One of the mysteries of the English language finally explained.
A reduction in the premium charged for insurance when no claim has been made during an agreed preceding period.
- ‘It is so expensive that a driver starting now is looking at £4,500 until they have built up a no-claims bonus.’
- ‘I would like it not to be my fault, so some other driver's insurance company picks up the bill and my no-claims bonus remains intact.’
- ‘We already have a law for motor insurance, requiring renewal notices and no-claims bonuses to be issued 21 days prior to the renewal date.’
- ‘She's never caused an accident since learning to drive at 17, so she has the maximum no-claims discount.’
- ‘One problem with being a named driver on somebody else's policy is that your daughter will not build up a no-claims bonus, which will make it more expensive when she wants to take out her own policy.’
- ‘And paying to protect your no-claims bonus can be money well spent (though read the small print, not all companies have the same rules).’
- ‘They are calm and careful with money but will line their insurer's pockets as they frequently lose their no-claims bonus.’
- ‘In these cases, reasonable motorists will often admit their fault and pay out of their own pockets to save claiming against their insurance, with consequent loss of no-claims bonus.’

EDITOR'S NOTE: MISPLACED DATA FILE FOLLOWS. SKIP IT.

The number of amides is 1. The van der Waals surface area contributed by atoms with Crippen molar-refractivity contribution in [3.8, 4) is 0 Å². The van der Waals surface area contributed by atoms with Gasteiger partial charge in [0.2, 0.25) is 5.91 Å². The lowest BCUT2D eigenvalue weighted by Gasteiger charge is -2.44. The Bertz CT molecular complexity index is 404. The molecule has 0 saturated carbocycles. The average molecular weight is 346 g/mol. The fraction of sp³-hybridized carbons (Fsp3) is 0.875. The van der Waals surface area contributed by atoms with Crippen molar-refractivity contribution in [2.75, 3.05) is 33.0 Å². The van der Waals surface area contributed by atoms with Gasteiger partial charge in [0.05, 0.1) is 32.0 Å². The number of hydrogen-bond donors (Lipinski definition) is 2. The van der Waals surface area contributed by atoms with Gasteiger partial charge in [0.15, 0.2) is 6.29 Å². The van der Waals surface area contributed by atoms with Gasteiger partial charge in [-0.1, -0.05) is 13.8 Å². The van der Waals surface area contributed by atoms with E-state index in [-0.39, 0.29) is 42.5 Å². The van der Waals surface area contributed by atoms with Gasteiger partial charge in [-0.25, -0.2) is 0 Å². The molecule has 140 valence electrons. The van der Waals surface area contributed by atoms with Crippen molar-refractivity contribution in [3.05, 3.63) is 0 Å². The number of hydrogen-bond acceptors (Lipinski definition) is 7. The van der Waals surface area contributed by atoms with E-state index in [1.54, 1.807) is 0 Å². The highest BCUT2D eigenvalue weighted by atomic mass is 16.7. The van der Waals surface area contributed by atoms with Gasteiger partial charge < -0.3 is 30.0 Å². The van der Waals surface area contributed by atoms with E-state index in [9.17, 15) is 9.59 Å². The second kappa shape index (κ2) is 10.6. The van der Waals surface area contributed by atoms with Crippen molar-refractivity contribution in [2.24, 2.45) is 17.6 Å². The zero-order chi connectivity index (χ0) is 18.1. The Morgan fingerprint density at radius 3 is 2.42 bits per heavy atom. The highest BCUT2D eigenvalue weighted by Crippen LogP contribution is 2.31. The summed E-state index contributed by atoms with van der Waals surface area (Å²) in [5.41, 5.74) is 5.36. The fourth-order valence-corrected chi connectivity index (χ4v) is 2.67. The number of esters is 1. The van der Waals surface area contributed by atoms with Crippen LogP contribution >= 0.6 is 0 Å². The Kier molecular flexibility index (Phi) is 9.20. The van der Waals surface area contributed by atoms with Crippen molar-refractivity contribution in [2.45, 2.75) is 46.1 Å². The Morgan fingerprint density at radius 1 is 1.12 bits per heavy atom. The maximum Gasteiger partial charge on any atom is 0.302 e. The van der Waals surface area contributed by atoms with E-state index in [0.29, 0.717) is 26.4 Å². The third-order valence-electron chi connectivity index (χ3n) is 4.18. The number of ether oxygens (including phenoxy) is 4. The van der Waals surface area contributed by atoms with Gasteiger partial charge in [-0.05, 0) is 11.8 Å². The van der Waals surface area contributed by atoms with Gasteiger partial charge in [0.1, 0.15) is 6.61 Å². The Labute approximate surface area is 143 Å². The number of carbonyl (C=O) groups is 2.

- ‘While it is currently possible to move no-claims discounts from a motorcycle to a car, it does not work the other way round.’
- ‘However, you have been sent a cheque for £75 as a goodwill gesture and hopefully the remaining matter of no-claims bonuses will shortly be sorted out.’
- ‘The bad news for motorists is that with or without a no-claims bonus the cost of insuring your car will rise by up to 20 per cent when your policy is renewed.’
- ‘Although eight months pregnant and with a four-year-old in the back, fortunately there were no injuries and not that much damage and, since it was clearly not our fault, our no-claims discount was not affected.’
- ‘The best way to protect your privilege rating is to take out insurance on your no-claims bonus.’
- ‘Buying insurance in a parent's name will stop a teenager building up a no-claims discount, which will have a far greater effect on future premiums.’
- ‘Over half of all drivers have the full no-claims discount.’
- ‘Car repairs are very costly these days and I don't want to claim on my insurance and lose my no-claims bonus.’
- ‘The main burden is met by the owners themselves, who could see their premiums soar and their no-claims bonus disappear.’
- ‘Piggybacking on parents' insurance is another way for teenagers to cut costs, but it can double the parents' premium, and young drivers cannot accrue no-claims bonuses.’
- ‘Unlike car insurance, house insurance does not apply no-claims bonuses, therefore making a claim should not affect your premium - unless you go and claim something every week.’
- ‘And people involved in a crash with an uninsured driver often end up having to pay the excess on their own policy and losing their valuable no-claims bonus.’
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